Fort Frederick History
Fort Frederick was built in 1756 by the Colony of Maryland in response to the disastrous defeat of General Edward Braddock’s British Army in the summer of 1755 near Fort Duquesne.
Governor Horatio Sharpe of Maryland understood the state of military affairs and wanted the fort built by Maryland to be the lynch pin of the British defense in the Middle Colonies. Sharpe also understood that his fort should be built of stone regardless of cost to help intimidate the French and Indians as well as being easier to maintain than wood. Fort Frederick was named for Frederick Calvert, Lord Baltimore, Proprietor of Maryland.
Construction of the stone fort began in late June of 1756 and construction would continue until November 1757. The majority of the fort was complete by October 1756, which included the bastions, the enlisted barracks, and a large portion of the curtain walls. Fort Frederick is the only stone fort built by the British and the only French and Indian War fort still standing.
When the fort was completed its stone walls averages 18 feet in height, and enclosed one and half acres of ground. Inside were three buildings; the two enlisted barracks and one officers quarters. The fort had but one entrance which had a large oaken gate with wicket, topped with iron spikes.
The two enlisted barracks were built to house 100 men in each, a full Maryland Provincial company. The barracks were considered quite roomy and comfortable for the men. Each room housed 16 men (two squads) in 8 bunks with a fireplace on each end. These rooms were not sure bedrooms, but served as the living, cooking, and dinning quarters for each squad.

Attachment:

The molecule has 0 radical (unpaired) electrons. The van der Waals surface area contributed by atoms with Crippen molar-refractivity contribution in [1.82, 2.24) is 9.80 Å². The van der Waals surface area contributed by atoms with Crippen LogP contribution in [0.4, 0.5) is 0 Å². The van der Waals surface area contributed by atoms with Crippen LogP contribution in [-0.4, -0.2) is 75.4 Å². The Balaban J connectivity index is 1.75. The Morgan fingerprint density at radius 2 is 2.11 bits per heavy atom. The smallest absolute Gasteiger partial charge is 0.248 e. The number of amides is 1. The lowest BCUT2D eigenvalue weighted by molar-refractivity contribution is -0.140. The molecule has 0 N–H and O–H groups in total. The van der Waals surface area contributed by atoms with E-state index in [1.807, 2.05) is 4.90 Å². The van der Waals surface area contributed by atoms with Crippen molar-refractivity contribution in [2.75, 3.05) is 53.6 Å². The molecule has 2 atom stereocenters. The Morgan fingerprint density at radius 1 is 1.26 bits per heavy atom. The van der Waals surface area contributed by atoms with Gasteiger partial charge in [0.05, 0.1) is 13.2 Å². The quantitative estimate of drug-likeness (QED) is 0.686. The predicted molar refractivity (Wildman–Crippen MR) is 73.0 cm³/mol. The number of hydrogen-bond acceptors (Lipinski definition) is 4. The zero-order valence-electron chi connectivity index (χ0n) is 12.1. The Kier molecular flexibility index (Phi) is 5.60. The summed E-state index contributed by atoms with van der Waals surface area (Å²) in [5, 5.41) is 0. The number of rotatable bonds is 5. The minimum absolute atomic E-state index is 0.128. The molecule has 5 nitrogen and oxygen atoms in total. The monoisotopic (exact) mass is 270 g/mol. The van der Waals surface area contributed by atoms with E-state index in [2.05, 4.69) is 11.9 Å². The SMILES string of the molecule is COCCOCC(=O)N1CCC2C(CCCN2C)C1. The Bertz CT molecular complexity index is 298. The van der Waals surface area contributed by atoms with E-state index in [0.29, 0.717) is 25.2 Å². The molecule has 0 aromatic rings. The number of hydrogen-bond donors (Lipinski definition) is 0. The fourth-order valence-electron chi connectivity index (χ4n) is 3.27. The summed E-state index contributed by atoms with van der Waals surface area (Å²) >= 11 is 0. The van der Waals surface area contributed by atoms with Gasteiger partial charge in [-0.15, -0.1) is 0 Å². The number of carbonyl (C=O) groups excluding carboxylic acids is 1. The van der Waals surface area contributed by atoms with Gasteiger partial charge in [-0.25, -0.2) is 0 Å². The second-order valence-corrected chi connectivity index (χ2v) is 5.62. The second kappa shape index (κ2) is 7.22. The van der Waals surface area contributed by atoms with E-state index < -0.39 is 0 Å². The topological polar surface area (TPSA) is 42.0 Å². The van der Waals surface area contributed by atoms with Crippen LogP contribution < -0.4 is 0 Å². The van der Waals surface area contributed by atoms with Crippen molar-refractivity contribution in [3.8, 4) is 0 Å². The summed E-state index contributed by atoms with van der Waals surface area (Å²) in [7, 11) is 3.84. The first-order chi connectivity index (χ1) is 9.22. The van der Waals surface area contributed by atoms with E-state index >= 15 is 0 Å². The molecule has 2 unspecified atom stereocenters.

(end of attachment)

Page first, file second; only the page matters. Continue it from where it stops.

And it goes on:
The officer quarters known as the Governors House served multiple functions. Its first function was as a quarters for the forts eight officers. The second function was to serve as the headquarters for the fort. The final role it served was, the western wing of the building was the forts storehouse for supplies.
The fort was defended by the four bastions that protrude from each corner. Although evidence is limited it appears that each one had a horizontal log crib work inside about 16 feet from the stone wall that would have had fill in between. On each bastion was mounted a six pound cannon on a ships carriage. There may have been a similar arrangement on the curtain walls, but that is up for debate.
The other feature of note is the well which is 40 feet deep. It is stone shafted and still holds potable water to this day.
Today the fort only features two buildings which are reconstructions of the enlisted barracks. These buildings were built in 1976, built to resemble the originals (two story, white callboard, with six foot overhanging porch). The west barracks are set-up to be the enlisted living history spaces, with three large first floor barracks rooms open to be used by park staff and living historians. The second floor features a barracks room set to tell the forts story in the American Revolution. These rooms feature bunks, tables, and forms (benches), as well as functional fireplaces. The east barracks are set-up to resemble the interiors of the Governors House, Storehouse, Armory, Kitchen, and Laundry on the first floor. The second Floor houses a small museum, Indian Trade good storehouse, hospital, and Surgeons quarters.
The fort saw service until April of 1759 when she was officially closed after the fall of Fort Duquense. The fort would reopen in July 1763 during Pontiacs Rebellion as a militia fort and settler refuge, and would be opened periodically into 1764. In 1778 the Fort saw a new function this time as a Prisoner of War camp for British soldiers captured by American Forces. The fort saw large contingents of prisoners from the Convention Army captured at Saratoga, as well as Cornwallis’s men who surrendered at Yorktown. At its peak the fort held over 1,000 prisoners at one time. In 1783 the fort would close down again and would not see military service again until 1861 when elements of the first Maryland Regiment, USA used the crumbling walls of the fort as a campsite while the protected the Chesapeake and Ohio Canal, Baltimore and Ohio Railroad, and Potomac River Crossings. During their time there the fort technically sees its only battles as the First Maryland fought several skirmishes near the fort. In 1922 the State reacquires the fort and in 1934 the Civilian Conservation Corps comes to the Park and restores the stone walls, does archeology and builds many of the other buildings around the fort.
Fort Frederick State Park